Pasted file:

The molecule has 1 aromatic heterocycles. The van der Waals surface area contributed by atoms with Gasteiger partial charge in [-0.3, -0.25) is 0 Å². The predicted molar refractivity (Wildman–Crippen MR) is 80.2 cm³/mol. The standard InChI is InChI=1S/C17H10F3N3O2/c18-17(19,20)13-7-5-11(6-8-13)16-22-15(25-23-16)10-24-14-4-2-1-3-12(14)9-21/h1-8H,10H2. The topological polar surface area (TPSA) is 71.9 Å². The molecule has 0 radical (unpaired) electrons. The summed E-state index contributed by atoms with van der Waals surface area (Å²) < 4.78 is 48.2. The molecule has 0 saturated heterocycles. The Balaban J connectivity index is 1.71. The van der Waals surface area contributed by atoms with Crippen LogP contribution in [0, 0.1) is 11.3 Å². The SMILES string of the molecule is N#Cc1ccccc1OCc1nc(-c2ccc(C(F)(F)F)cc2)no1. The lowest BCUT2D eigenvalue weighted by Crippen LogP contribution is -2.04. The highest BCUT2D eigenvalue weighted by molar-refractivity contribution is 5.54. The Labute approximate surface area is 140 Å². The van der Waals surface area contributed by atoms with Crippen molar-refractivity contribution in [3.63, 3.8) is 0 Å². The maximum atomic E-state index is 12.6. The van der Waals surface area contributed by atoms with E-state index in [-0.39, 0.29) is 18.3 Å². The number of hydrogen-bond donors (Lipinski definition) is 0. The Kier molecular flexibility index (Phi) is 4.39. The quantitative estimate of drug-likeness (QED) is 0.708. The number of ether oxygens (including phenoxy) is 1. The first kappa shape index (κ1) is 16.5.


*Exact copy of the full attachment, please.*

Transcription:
The molecule has 1 aromatic heterocycles. The van der Waals surface area contributed by atoms with Gasteiger partial charge in [-0.3, -0.25) is 0 Å². The predicted molar refractivity (Wildman–Crippen MR) is 80.2 cm³/mol. The standard InChI is InChI=1S/C17H10F3N3O2/c18-17(19,20)13-7-5-11(6-8-13)16-22-15(25-23-16)10-24-14-4-2-1-3-12(14)9-21/h1-8H,10H2. The topological polar surface area (TPSA) is 71.9 Å². The molecule has 0 radical (unpaired) electrons. The summed E-state index contributed by atoms with van der Waals surface area (Å²) < 4.78 is 48.2. The molecule has 0 saturated heterocycles. The Balaban J connectivity index is 1.71. The van der Waals surface area contributed by atoms with Crippen LogP contribution in [0, 0.1) is 11.3 Å². The SMILES string of the molecule is N#Cc1ccccc1OCc1nc(-c2ccc(C(F)(F)F)cc2)no1. The lowest BCUT2D eigenvalue weighted by Crippen LogP contribution is -2.04. The highest BCUT2D eigenvalue weighted by molar-refractivity contribution is 5.54. The Labute approximate surface area is 140 Å². The van der Waals surface area contributed by atoms with Crippen molar-refractivity contribution in [3.63, 3.8) is 0 Å². The maximum atomic E-state index is 12.6. The van der Waals surface area contributed by atoms with E-state index in [-0.39, 0.29) is 18.3 Å². The number of hydrogen-bond donors (Lipinski definition) is 0. The Kier molecular flexibility index (Phi) is 4.39. The quantitative estimate of drug-likeness (QED) is 0.708. The number of ether oxygens (including phenoxy) is 1. The first kappa shape index (κ1) is 16.5.